D&D Travel - the Olympic Peninsula & Rainforests of Washington State - Part 2 of 3

Welcome to our continuing tour of Washington State and the Olympic Peninsula - home to Olympic National Park and the rainforests of the Pacific Northwest...The next 20 images will give you just a taste of what the area has to offer!



Above and next 3 images below - Lake Crescent, just west of Port Angeles...The peninsula is an easy 30-minute ferry ride from Edmonds, WA to Kingston.

Salmon Cascades - tumbling toward the Sol Duc River, along the road to Sol Duc Hot Springs

Above and next two below: Ruby Beach, on the Pacific Coast off Highway 101, is a driftwood lovers' paradise and NOT to be missed on any tour of the area!

Above and below: Just some of the amazing colors in the forest

All manner of moss, fungi and lichen call the forest home...This moss is just beginning to take hold on a recently-fallen log

The Big Cedar Tree - a Western Red Cedar - in all its gnarled splendor, split in two during a 2014 storm. It was almost 20 feet in diameter and 174 feet tall... Appears to be directly out of a Harry Potter movie!

Above and below: The Quinault River, seen from our lodge in Amanda Park - the Quinault River Inn. The river flows from the rainforests directly to the Pacific Ocean...

Above and below: Sunset on Lake Quinault - formed by the Quinault River - as seen from the grounds of Lake Quinault Lodge in Olympic National Park

Merriman Falls, along South Shore Road bordering Lake Quinault...About 50 feet tall, it flows as part of Finley Creek, tumbling toward Lake Quniault.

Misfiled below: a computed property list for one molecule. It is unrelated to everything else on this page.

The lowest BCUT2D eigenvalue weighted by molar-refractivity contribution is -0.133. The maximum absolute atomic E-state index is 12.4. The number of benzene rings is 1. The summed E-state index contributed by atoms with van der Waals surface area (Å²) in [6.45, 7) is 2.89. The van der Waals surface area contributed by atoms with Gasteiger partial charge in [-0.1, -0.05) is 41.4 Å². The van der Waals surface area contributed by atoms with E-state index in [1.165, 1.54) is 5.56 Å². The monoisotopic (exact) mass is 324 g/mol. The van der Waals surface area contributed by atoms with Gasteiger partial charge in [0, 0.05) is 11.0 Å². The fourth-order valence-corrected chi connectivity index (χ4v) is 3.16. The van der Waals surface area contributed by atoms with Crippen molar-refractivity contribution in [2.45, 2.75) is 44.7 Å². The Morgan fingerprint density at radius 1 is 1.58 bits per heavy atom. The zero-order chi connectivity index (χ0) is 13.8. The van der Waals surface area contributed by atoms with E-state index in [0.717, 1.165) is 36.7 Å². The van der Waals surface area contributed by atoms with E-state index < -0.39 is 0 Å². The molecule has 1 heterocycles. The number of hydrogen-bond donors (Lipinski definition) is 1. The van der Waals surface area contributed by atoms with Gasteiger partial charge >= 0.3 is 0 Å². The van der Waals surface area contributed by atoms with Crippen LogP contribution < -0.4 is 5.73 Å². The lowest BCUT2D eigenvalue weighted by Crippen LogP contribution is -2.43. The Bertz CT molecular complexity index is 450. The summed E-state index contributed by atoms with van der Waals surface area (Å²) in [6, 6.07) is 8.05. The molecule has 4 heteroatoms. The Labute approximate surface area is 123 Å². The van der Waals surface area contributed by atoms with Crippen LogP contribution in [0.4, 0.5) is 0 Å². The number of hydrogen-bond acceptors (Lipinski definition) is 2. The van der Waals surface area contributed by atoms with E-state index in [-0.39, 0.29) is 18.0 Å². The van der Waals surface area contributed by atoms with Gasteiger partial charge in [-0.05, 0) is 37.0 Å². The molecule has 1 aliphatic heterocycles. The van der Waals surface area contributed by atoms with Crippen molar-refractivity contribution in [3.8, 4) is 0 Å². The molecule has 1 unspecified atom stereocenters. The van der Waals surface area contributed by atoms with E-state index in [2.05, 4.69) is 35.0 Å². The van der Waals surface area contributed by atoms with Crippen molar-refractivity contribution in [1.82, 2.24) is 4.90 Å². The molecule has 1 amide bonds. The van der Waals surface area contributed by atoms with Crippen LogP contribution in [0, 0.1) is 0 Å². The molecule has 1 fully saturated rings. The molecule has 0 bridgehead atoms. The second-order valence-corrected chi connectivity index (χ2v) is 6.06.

"Morgan the Mossquatch" - near Merriman Falls, by local artist Jason MacDonald. He even sports a Facebook page!

Above and below: Deep-green moss covered trees fill the Quinault Rainforest - these bordering the North shore of Lake Quinault.

Old growth forest - home of giant trees such as Douglas Fir, Western Hemlock, Western Red Cedar, Grand Fir and Sitka Spruce - fill the lowlands of the Quinault Rainforest. Usually, these forests have the following characteristics:

  • Trees older than about 200 years
  • Abundant downed wood on the ground
  • A multi-layered canopy
  • Standing dead trees called snags

Finally, a look at wildflowers growing amidst driftwood piled along the north shore of Lake Quinault, at the edge of Quinault Rainforest...


Thanks for visiting! For a look at Part 3 of this series - Mount Rainier and North Cascades National Park - please click here!

all images on these 3 pages are copyright 2015, Dennis A. Hubbs/D&D Travel Services, LLC




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